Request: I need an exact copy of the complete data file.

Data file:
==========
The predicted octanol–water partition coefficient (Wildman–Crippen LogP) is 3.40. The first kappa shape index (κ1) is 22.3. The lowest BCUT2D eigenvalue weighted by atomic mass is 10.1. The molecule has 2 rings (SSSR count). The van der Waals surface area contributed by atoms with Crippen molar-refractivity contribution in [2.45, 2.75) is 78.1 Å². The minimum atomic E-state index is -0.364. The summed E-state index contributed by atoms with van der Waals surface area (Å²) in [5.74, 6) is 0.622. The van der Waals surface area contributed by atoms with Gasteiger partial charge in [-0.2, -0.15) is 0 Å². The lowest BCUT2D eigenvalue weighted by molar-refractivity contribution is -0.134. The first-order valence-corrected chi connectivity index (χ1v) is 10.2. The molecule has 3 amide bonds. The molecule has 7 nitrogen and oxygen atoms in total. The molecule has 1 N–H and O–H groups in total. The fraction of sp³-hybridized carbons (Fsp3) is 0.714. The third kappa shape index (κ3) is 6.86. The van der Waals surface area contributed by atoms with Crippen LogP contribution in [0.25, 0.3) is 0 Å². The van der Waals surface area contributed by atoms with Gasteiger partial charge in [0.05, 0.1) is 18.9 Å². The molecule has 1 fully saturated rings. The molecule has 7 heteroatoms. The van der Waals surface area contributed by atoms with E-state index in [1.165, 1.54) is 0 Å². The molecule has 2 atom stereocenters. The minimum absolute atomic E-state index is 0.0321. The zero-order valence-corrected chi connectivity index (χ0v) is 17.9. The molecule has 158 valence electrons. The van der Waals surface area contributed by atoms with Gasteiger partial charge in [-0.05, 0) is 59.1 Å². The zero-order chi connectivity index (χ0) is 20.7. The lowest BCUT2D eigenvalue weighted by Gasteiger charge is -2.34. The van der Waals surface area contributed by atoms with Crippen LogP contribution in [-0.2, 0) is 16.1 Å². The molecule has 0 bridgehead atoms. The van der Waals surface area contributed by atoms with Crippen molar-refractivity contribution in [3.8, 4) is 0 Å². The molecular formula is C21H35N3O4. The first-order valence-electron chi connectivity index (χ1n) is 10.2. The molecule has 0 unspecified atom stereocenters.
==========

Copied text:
The predicted octanol–water partition coefficient (Wildman–Crippen LogP) is 3.40. The first kappa shape index (κ1) is 22.3. The lowest BCUT2D eigenvalue weighted by atomic mass is 10.1. The molecule has 2 rings (SSSR count). The van der Waals surface area contributed by atoms with Crippen molar-refractivity contribution in [2.45, 2.75) is 78.1 Å². The minimum atomic E-state index is -0.364. The summed E-state index contributed by atoms with van der Waals surface area (Å²) in [5.74, 6) is 0.622. The van der Waals surface area contributed by atoms with Gasteiger partial charge in [-0.2, -0.15) is 0 Å². The lowest BCUT2D eigenvalue weighted by molar-refractivity contribution is -0.134. The first-order valence-corrected chi connectivity index (χ1v) is 10.2. The molecule has 3 amide bonds. The molecule has 7 nitrogen and oxygen atoms in total. The molecule has 1 N–H and O–H groups in total. The fraction of sp³-hybridized carbons (Fsp3) is 0.714. The third kappa shape index (κ3) is 6.86. The van der Waals surface area contributed by atoms with Crippen LogP contribution in [0.25, 0.3) is 0 Å². The van der Waals surface area contributed by atoms with Gasteiger partial charge in [0.05, 0.1) is 18.9 Å². The molecule has 1 fully saturated rings. The molecule has 7 heteroatoms. The van der Waals surface area contributed by atoms with E-state index in [1.165, 1.54) is 0 Å². The molecule has 2 atom stereocenters. The minimum absolute atomic E-state index is 0.0321. The zero-order valence-corrected chi connectivity index (χ0v) is 17.9. The molecule has 158 valence electrons. The van der Waals surface area contributed by atoms with Gasteiger partial charge in [-0.05, 0) is 59.1 Å². The zero-order chi connectivity index (χ0) is 20.7. The lowest BCUT2D eigenvalue weighted by Gasteiger charge is -2.34. The van der Waals surface area contributed by atoms with Crippen LogP contribution in [-0.2, 0) is 16.1 Å². The molecule has 0 bridgehead atoms. The van der Waals surface area contributed by atoms with Crippen molar-refractivity contribution in [3.8, 4) is 0 Å². The molecular formula is C21H35N3O4. The first-order valence-electron chi connectivity index (χ1n) is 10.2. The molecule has 0 unspecified atom stereocenters.